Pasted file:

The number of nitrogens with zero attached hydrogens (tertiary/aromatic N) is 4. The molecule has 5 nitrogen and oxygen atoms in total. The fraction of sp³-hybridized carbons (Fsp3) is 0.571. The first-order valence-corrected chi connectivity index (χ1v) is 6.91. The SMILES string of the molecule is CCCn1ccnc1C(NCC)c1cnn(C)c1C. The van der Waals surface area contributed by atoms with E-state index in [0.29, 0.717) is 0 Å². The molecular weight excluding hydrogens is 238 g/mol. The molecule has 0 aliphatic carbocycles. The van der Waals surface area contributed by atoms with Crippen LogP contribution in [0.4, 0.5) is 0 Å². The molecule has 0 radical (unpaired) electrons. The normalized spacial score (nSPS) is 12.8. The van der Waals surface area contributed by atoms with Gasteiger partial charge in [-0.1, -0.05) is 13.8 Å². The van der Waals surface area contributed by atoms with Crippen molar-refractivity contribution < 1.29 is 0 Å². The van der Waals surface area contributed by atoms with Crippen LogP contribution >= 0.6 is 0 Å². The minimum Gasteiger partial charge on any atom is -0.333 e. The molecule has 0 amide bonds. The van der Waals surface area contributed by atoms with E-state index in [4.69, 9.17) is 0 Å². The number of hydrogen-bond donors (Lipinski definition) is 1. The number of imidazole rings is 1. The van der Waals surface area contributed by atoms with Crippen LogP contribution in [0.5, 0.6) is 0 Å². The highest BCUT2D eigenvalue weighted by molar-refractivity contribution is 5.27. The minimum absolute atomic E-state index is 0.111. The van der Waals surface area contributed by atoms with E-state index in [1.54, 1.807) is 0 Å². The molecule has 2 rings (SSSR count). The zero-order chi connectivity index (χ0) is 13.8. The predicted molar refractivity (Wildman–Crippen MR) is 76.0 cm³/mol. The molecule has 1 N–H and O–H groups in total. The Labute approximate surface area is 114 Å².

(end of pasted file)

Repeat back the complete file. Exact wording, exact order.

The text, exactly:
The number of nitrogens with zero attached hydrogens (tertiary/aromatic N) is 4. The molecule has 5 nitrogen and oxygen atoms in total. The fraction of sp³-hybridized carbons (Fsp3) is 0.571. The first-order valence-corrected chi connectivity index (χ1v) is 6.91. The SMILES string of the molecule is CCCn1ccnc1C(NCC)c1cnn(C)c1C. The van der Waals surface area contributed by atoms with E-state index in [0.29, 0.717) is 0 Å². The molecular weight excluding hydrogens is 238 g/mol. The molecule has 0 aliphatic carbocycles. The van der Waals surface area contributed by atoms with Crippen LogP contribution in [0.4, 0.5) is 0 Å². The molecule has 0 radical (unpaired) electrons. The normalized spacial score (nSPS) is 12.8. The van der Waals surface area contributed by atoms with Gasteiger partial charge in [-0.1, -0.05) is 13.8 Å². The van der Waals surface area contributed by atoms with Crippen molar-refractivity contribution < 1.29 is 0 Å². The van der Waals surface area contributed by atoms with Crippen LogP contribution >= 0.6 is 0 Å². The minimum Gasteiger partial charge on any atom is -0.333 e. The molecule has 0 amide bonds. The van der Waals surface area contributed by atoms with E-state index in [4.69, 9.17) is 0 Å². The number of hydrogen-bond donors (Lipinski definition) is 1. The number of imidazole rings is 1. The van der Waals surface area contributed by atoms with Crippen LogP contribution in [0.5, 0.6) is 0 Å². The highest BCUT2D eigenvalue weighted by molar-refractivity contribution is 5.27. The minimum absolute atomic E-state index is 0.111. The van der Waals surface area contributed by atoms with E-state index in [1.54, 1.807) is 0 Å². The molecule has 2 rings (SSSR count). The zero-order chi connectivity index (χ0) is 13.8. The predicted molar refractivity (Wildman–Crippen MR) is 76.0 cm³/mol. The molecule has 1 N–H and O–H groups in total. The Labute approximate surface area is 114 Å².